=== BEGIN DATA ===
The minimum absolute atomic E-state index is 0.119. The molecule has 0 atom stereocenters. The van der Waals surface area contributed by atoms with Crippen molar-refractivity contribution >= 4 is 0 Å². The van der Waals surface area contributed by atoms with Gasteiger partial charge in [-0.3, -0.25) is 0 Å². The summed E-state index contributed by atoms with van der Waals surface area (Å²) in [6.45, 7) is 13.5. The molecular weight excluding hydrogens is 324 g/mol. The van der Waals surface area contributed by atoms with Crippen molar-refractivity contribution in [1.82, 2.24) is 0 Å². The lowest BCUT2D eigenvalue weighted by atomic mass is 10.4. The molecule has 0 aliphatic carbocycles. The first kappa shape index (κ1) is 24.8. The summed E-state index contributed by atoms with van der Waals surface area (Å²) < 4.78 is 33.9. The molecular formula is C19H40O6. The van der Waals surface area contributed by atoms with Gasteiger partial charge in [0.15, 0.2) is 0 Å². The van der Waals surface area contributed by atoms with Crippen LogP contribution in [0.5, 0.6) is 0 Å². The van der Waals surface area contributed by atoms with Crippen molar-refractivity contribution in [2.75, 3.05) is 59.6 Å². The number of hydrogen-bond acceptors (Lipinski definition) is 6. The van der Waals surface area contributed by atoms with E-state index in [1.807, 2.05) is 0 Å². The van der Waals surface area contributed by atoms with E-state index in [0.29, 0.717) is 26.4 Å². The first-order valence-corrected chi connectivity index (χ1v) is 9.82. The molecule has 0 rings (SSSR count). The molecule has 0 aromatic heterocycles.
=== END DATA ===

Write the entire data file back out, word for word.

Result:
The minimum absolute atomic E-state index is 0.119. The molecule has 0 atom stereocenters. The van der Waals surface area contributed by atoms with Crippen molar-refractivity contribution >= 4 is 0 Å². The van der Waals surface area contributed by atoms with Gasteiger partial charge in [-0.3, -0.25) is 0 Å². The summed E-state index contributed by atoms with van der Waals surface area (Å²) in [6.45, 7) is 13.5. The molecular weight excluding hydrogens is 324 g/mol. The van der Waals surface area contributed by atoms with Crippen molar-refractivity contribution in [1.82, 2.24) is 0 Å². The lowest BCUT2D eigenvalue weighted by atomic mass is 10.4. The molecule has 0 aliphatic carbocycles. The first kappa shape index (κ1) is 24.8. The summed E-state index contributed by atoms with van der Waals surface area (Å²) < 4.78 is 33.9. The molecular formula is C19H40O6. The van der Waals surface area contributed by atoms with Gasteiger partial charge in [0.15, 0.2) is 0 Å². The van der Waals surface area contributed by atoms with Crippen LogP contribution in [0.5, 0.6) is 0 Å². The van der Waals surface area contributed by atoms with Crippen molar-refractivity contribution in [2.75, 3.05) is 59.6 Å². The number of hydrogen-bond acceptors (Lipinski definition) is 6. The van der Waals surface area contributed by atoms with E-state index in [1.807, 2.05) is 0 Å². The van der Waals surface area contributed by atoms with E-state index in [0.29, 0.717) is 26.4 Å². The first-order valence-corrected chi connectivity index (χ1v) is 9.82. The molecule has 0 rings (SSSR count). The molecule has 0 aromatic heterocycles.